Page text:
Will of Henry Munning, 1521.  In the yere of our Lord god m v xxi the xvi daie of October I Henry Munyng of Nedgynge in the diocese of Norwiche hoole being in mynde and of good remembraunce thankis be to Jhu my saviour ordeyne my testament and laste will in maner and forme folouring. I bequeth my soule to allmighty god my maker and Redemer to his mother and virgin our lady seynt Mary and to all the hooly company of seyntis in heveñ. To the making of a Roode lofte in the churche of Nedginge iiju vi viijd. To the aulter of Semer x. To the iij houses of friers in Ypiswiche to euery of the said houses x ther to haue in euery of the said placis a trentall of xxx massis. To the friers of Clare in like maner x8 I will that one honeste preste to singe for my soule and my frendis soulis in the churche of Nedgiuge the terme of one hole yer and he for to haue for his stipende viu. I bequethe to the reparación of Semer brige xl. To Margaret my wif all housis and landis in Leyhm the terme of hir lif. And after hir decease I will said housis fc landis remayue vnto Thomas Munyng my sonne. To Robert Rice and his wif xu. To Elisabtthe Rice xu to be paide to hir in the daie of hir mariage. And if the said Elisabeth die or she be maried then I will the said x11 remayne vnto the next doughter of the said Robert Rice and Agnes his wif. To the said Margret my wif my house in Semer called Wodsalis she to haue that fee simple to hir hir heires and assignes for euer. I bequethe to Robert Rice my house wl the laudis therto leyde lying and stonding in Byston with condición that said Robert shall paye among iiij of the childerne of his and Agnes his wif that now is xx marcs. To Thomas Munyug my soné the residue of my housis, landis, medowes &c for ever. An the residue of my goodie I put them holy to the disposición of myne executors to disspose them in dedis of charité as thei shall thinke most plesure to god and for the wele of my soule I make my exécuteurs to be Margret my wif. Thomas Munyng and Robert Rice they to bringe my body honestly to the erthe I ordeyn Thomas Lyude of Bylston to be suparvisor and I give hym for his labour xl Probatuin xxix Novetnbris 1521. Et comissa fuit admïstracïo Margarete Relíete et Thome Munyng executoribus PCC 18 Maynwaryng

The Visitation of Suffolk 1561: The following account of the family of de Moonines is extracted from a MS by Peter Le Neve (Liber Drurt Mus Brit). Anthony de Moonines the first son of Gilbert de Moonines (issue d'une maison auncient de Poictïers en Fraunce) was taken prysoner with his brother Olyver at ye battell of Agincote and was with many others brought into England when swearinge to serve ye kinge in all his ffrench warres he was ransomed and set at libertie. In the 7th year of K Hen ye 6th AD 1428, he served at ye seige of Orleans under William de la Poole then Lieutenant of that seige. After he was taken prysoner with ye said William de la Poole Erle of Suffolk at Jargeaux. At length growinge old havinge followed the Erle in all the King's warres in ffrance, he left his sonne Henry whom he had trained up in his place and soe dyed not long after about An D 1443, his marriage was not knowne but he left one sonne Henry de Moonines who followed ye Erle in his service in ffrance and when ye Erle was now made Marxquess of Suffolk, he often employed him in sundry businesses in ffrance, not long after the Marquess was made Duke of Suffolk &c &c. This Henry left ye ffrenche warres withdrawing himself into the country to lead a retired lyfe, he came into Suffolke where ye Duke had sundry possessions amongst the which he had been often employed when contentinge himselfe to live in a mean condition he gave himselfe muche to devotion for ye wh he visited often the Shrine of St Edmund at Burye not far from which towne he remayned. He married Elizabeth the daugihter of Thomas Charles of Kettleboroughe and soe died about AD 1478. The armes of Thom Charles were Ermine on a chief Gules 3 maseles of the first. He left issue two sonnes and one daughter Jean de Monnines, the first sonne, followed De la Poole Duke of Suffolk ye son of ye said William to which John for that he and Henry and Anthony his ancestors had done faythfufl service to ye families of ye De la Pooles, the said John De la Poole Duke of Suffolk did lett unto this John Mounynes the Manors of Nedginge Hall with some other things in Suffolk. He married Margaret 3d daughter of Henry Woodwoorde Barrye of 6 Or and Sable a canton Gules. To this John de Monnines the Ahbot of Burye made the first lease of Seamer Hall, in Suffolk. John de Monnines left one son and two daughters one of whom was the first wife of Sir C Heigham.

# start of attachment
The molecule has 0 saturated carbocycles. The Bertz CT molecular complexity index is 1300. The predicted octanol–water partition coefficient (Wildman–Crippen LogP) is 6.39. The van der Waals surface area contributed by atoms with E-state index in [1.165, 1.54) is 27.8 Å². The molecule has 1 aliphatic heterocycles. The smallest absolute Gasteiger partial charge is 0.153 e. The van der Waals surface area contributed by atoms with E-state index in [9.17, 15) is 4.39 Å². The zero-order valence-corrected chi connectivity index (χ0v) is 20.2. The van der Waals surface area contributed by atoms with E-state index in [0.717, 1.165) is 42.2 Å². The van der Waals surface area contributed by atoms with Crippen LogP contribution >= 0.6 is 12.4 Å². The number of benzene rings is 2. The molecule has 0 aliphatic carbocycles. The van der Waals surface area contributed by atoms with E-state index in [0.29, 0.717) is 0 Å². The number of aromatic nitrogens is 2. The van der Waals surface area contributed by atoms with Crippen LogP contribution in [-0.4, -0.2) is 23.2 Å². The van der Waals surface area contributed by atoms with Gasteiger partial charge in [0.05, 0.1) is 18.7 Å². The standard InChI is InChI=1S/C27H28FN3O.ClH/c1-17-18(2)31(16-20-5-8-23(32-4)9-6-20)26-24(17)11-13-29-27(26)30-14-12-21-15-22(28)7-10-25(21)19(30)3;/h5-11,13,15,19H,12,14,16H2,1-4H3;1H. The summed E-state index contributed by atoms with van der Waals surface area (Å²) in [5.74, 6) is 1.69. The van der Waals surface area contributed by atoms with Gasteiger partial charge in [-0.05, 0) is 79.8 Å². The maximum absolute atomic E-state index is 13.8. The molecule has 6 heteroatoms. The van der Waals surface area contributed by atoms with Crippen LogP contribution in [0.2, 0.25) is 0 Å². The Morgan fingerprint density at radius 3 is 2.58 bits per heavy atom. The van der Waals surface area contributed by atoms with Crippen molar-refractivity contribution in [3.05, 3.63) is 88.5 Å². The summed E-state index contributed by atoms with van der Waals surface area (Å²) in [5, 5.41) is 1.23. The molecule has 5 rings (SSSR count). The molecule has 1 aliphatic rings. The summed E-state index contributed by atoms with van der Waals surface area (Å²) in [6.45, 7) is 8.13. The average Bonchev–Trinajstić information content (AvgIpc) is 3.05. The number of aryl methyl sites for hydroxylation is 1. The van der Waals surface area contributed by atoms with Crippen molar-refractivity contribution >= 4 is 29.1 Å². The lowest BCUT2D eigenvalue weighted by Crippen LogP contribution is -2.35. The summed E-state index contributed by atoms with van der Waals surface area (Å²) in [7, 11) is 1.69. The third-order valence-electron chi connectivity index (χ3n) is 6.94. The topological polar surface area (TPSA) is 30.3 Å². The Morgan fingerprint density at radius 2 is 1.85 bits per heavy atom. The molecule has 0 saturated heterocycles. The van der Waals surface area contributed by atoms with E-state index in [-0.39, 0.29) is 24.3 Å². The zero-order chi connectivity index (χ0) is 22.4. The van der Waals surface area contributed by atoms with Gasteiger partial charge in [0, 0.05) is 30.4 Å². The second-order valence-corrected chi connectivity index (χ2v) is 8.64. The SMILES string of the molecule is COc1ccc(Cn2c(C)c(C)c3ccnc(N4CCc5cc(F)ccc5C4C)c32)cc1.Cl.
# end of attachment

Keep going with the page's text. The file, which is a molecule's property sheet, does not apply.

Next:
Evidence of the Winthropes of Groton: Henry de Moonnines dwelling as a farmer at Nedgying, well trayned up in his youth & of comely stature, & com'endable partes, by reason y all y Delapooles landes were given to Charles Brandon, Viscount Lysle, became knowne to Charle Brandon & was enterteyned into his servicewhoe beinge once made Duke of Suff for y skyll wh y said Henri had in songe & musicke, he made y said Henry Superintendante of his Cliappell, & for yt ye said Henry was skylfull in ye frenche tongue with good experience and discretion, for Imployment the Duke Imployed y said Henry in sondry messuages into fraunce attentdienge upon y Duke when he fetched hoame into Englande Mary y ffranche Queene in y 7 yeare of Kinge Henry y 8th An Dni 1515. Alter yt for his fidelitye & longe service he made unto Thomas the son of y said Henry A lease of ye Mannor of Nedgynge hall for y tearme of 80 yeares wth ye said Henry held by coppye of Corle Rowle about Ana 29 of Henry y 8th An Dni 1537. He mar Alyce y dau of Руe of Lavenhtam in com Suff aryt a fesse Blew 3: escalloppesd d'or. He dyed & was buryed at Nedgeinge prd in com Suff p d r